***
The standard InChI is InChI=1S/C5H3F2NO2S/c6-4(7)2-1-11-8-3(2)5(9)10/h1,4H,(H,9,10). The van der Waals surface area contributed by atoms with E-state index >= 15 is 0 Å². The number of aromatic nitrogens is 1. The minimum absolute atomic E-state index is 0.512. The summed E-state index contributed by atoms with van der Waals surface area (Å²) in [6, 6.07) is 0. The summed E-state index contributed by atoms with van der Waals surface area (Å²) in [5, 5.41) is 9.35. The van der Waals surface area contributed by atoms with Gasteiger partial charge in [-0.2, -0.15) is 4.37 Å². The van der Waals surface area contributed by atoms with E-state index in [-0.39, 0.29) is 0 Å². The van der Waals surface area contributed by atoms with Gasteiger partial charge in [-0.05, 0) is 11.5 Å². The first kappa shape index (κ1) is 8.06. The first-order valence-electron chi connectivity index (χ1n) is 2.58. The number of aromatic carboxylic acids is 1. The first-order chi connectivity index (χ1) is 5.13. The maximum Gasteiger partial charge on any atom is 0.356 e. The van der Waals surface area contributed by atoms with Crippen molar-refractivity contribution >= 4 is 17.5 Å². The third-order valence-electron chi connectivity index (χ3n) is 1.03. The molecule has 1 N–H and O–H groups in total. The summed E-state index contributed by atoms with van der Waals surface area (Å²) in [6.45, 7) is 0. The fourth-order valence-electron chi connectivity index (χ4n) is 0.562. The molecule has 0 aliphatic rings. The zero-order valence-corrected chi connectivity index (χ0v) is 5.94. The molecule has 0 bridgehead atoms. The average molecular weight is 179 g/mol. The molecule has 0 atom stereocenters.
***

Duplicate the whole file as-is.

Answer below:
The standard InChI is InChI=1S/C5H3F2NO2S/c6-4(7)2-1-11-8-3(2)5(9)10/h1,4H,(H,9,10). The van der Waals surface area contributed by atoms with E-state index >= 15 is 0 Å². The number of aromatic nitrogens is 1. The minimum absolute atomic E-state index is 0.512. The summed E-state index contributed by atoms with van der Waals surface area (Å²) in [6, 6.07) is 0. The summed E-state index contributed by atoms with van der Waals surface area (Å²) in [5, 5.41) is 9.35. The van der Waals surface area contributed by atoms with Gasteiger partial charge in [-0.2, -0.15) is 4.37 Å². The van der Waals surface area contributed by atoms with E-state index in [-0.39, 0.29) is 0 Å². The van der Waals surface area contributed by atoms with Gasteiger partial charge in [-0.05, 0) is 11.5 Å². The first kappa shape index (κ1) is 8.06. The first-order valence-electron chi connectivity index (χ1n) is 2.58. The number of aromatic carboxylic acids is 1. The first-order chi connectivity index (χ1) is 5.13. The maximum Gasteiger partial charge on any atom is 0.356 e. The van der Waals surface area contributed by atoms with Crippen molar-refractivity contribution >= 4 is 17.5 Å². The third-order valence-electron chi connectivity index (χ3n) is 1.03. The molecule has 1 N–H and O–H groups in total. The summed E-state index contributed by atoms with van der Waals surface area (Å²) in [6.45, 7) is 0. The fourth-order valence-electron chi connectivity index (χ4n) is 0.562. The molecule has 0 aliphatic rings. The zero-order valence-corrected chi connectivity index (χ0v) is 5.94. The molecule has 0 bridgehead atoms. The average molecular weight is 179 g/mol. The molecule has 0 atom stereocenters.